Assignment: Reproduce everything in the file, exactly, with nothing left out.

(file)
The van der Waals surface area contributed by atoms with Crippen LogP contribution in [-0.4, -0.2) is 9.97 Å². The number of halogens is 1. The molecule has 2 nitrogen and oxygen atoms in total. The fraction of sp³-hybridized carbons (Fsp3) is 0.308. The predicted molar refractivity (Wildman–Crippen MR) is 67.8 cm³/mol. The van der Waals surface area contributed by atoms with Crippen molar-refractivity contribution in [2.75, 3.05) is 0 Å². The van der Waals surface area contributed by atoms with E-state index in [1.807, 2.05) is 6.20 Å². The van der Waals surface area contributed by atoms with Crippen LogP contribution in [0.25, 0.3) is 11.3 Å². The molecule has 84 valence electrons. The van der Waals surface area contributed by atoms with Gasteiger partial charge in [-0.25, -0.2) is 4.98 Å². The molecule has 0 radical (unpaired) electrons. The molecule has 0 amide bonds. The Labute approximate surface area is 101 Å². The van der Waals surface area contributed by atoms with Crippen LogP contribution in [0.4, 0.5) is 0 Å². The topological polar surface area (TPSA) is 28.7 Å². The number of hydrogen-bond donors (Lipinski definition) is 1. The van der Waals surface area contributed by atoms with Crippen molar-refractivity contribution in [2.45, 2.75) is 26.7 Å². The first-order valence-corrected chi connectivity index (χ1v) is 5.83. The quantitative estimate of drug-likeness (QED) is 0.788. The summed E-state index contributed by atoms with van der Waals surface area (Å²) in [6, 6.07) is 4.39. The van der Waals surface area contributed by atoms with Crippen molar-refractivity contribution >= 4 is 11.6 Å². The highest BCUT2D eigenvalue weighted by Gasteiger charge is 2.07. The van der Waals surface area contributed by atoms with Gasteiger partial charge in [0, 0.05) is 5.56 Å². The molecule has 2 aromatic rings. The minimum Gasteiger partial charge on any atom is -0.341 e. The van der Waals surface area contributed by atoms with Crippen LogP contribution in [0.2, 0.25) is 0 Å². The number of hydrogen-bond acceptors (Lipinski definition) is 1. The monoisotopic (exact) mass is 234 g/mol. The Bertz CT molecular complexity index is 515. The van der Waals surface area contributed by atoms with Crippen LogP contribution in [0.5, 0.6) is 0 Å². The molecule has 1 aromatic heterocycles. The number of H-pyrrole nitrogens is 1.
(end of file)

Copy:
The van der Waals surface area contributed by atoms with Crippen LogP contribution in [-0.4, -0.2) is 9.97 Å². The number of halogens is 1. The molecule has 2 nitrogen and oxygen atoms in total. The fraction of sp³-hybridized carbons (Fsp3) is 0.308. The predicted molar refractivity (Wildman–Crippen MR) is 67.8 cm³/mol. The van der Waals surface area contributed by atoms with Crippen molar-refractivity contribution in [2.75, 3.05) is 0 Å². The van der Waals surface area contributed by atoms with E-state index in [1.807, 2.05) is 6.20 Å². The van der Waals surface area contributed by atoms with Crippen LogP contribution in [0.25, 0.3) is 11.3 Å². The molecule has 84 valence electrons. The van der Waals surface area contributed by atoms with Gasteiger partial charge in [-0.25, -0.2) is 4.98 Å². The molecule has 0 radical (unpaired) electrons. The molecule has 0 amide bonds. The Labute approximate surface area is 101 Å². The van der Waals surface area contributed by atoms with Crippen LogP contribution in [0.4, 0.5) is 0 Å². The topological polar surface area (TPSA) is 28.7 Å². The number of hydrogen-bond donors (Lipinski definition) is 1. The van der Waals surface area contributed by atoms with Crippen molar-refractivity contribution in [2.45, 2.75) is 26.7 Å². The first-order valence-corrected chi connectivity index (χ1v) is 5.83. The quantitative estimate of drug-likeness (QED) is 0.788. The summed E-state index contributed by atoms with van der Waals surface area (Å²) in [6, 6.07) is 4.39. The van der Waals surface area contributed by atoms with Crippen molar-refractivity contribution >= 4 is 11.6 Å². The highest BCUT2D eigenvalue weighted by Gasteiger charge is 2.07. The van der Waals surface area contributed by atoms with Gasteiger partial charge in [0, 0.05) is 5.56 Å². The molecule has 2 aromatic rings. The minimum Gasteiger partial charge on any atom is -0.341 e. The van der Waals surface area contributed by atoms with Crippen LogP contribution in [0.2, 0.25) is 0 Å². The number of hydrogen-bond acceptors (Lipinski definition) is 1. The monoisotopic (exact) mass is 234 g/mol. The Bertz CT molecular complexity index is 515. The van der Waals surface area contributed by atoms with Crippen LogP contribution in [0.5, 0.6) is 0 Å². The molecule has 1 aromatic heterocycles. The number of H-pyrrole nitrogens is 1.